Tuesday, December 2, 2014

Hey, That’s not Realistic!


At a recent Bouchercon panel the writer Ken Wishnia made the comment – after a complaint that cops aren’t presented realistically on TV – that no one’s job is presented realistically on TV.

High school teachers watch Glee and say they don’t break into song nearly that often, delivery guys watch Law & Order and say they’d stop unloading the truck for thirty seconds while talking to homicide detectives, and I’m pretty sure zombies watch The Walking Dead and say, come on, we’re not that easy to kill.

But this is a blog about crime fiction so our concern is how crime and criminal investigations are presented in fiction so—no wait, that isn’t right. This is a blog about fiction so our concern is storytelling.

Story rules.

The distance to which the characters and events in fiction stray from the realistic portrayal has everything to do with story.

Everything serves the story.

So I think most of the time when the criticism is that the characters aren’t realistic the real complaint is that the story isn’t working.

And for me, what usually causes the biggest problems with the story is when I’m not completely clear on exactly what story it is I’m trying to tell. Part way through writing a novel I usually get lost and end up throwing a lot out as I make my way back. And sometimes, I guess, I don’t make my way all the way back enough.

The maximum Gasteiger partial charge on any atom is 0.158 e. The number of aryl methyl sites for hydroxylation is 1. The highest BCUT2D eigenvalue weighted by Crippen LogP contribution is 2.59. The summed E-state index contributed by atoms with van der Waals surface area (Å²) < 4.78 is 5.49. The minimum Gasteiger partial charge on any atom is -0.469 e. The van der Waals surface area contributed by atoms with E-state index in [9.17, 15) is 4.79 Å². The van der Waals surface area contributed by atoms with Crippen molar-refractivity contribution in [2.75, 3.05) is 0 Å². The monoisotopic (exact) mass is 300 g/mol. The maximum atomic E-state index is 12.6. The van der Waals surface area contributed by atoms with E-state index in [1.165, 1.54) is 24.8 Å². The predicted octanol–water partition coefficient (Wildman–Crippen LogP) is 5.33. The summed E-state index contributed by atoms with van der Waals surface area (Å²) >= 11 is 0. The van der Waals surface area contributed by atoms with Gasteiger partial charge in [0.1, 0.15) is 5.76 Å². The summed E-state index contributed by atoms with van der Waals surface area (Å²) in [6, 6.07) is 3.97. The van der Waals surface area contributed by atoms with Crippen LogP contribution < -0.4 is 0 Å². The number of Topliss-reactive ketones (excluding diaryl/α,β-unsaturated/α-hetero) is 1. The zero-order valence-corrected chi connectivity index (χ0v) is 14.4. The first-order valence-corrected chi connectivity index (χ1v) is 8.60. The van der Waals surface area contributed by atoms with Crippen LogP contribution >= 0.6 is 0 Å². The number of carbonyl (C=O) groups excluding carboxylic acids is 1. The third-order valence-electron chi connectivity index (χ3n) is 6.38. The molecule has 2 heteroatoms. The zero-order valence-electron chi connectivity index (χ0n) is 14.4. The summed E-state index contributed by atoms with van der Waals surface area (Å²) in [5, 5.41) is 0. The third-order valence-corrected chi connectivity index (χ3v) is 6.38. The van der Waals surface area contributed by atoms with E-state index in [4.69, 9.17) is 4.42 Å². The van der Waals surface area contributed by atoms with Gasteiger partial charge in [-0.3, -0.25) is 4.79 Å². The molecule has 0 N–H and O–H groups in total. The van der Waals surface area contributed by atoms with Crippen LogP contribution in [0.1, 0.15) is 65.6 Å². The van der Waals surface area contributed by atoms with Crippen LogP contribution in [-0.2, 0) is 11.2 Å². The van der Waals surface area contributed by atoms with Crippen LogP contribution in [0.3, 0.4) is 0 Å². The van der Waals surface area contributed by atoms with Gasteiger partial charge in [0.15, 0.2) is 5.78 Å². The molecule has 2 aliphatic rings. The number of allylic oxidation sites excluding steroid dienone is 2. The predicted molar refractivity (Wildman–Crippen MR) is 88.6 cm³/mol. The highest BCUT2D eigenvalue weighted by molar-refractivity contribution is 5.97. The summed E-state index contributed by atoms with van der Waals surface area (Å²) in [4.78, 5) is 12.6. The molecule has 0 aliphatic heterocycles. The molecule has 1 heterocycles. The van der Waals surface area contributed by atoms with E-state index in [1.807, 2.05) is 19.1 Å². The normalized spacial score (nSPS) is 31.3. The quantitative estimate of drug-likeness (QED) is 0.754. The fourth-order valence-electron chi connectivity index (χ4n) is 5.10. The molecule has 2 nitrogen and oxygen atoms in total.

Anyway, after meeting Ken at Bouchercon I read the first of his “Filomena Buscarsela mysteries,” 23 Shades of Black and now I’m going to read the rest of them.

They’re very realistic.



Kristi said...

I learned this the hard way. In my first book, I put actual conversations I had with a serial killer who preyed on little girls. One or two beta readers told me that the serial killer was unrealistic! So reality did not support him! I had to adjust slightly and left in some actual conversations while adapting others. What is true doesn't always translate well to fiction. Lesson learned.

seana graham said...

I don't remember in exactly what context Adrian McKinty was quoting him recently, but he did bring up Herzog in relation to very naturalistic fiction, who compared it to cinema-vérité, whose makers he declared "the accountants of truth". Herzog seems to have used "accountant" often when showing his contempt for something, which is a bit unfair, but I take his point.

Dana King said...

In another Bouchercon panel, Mark Billinghammade this comment about olice procedurals: let’s be honest, no one is writing actual police procedurals. They’d be a thousand pages long, dull as ditchwater, and you wouldn’t like the ending. The authors and readers have an arrangement where they will suspend disbelief and we will provide a heightened reality.

I like that summation: we have an arrangement.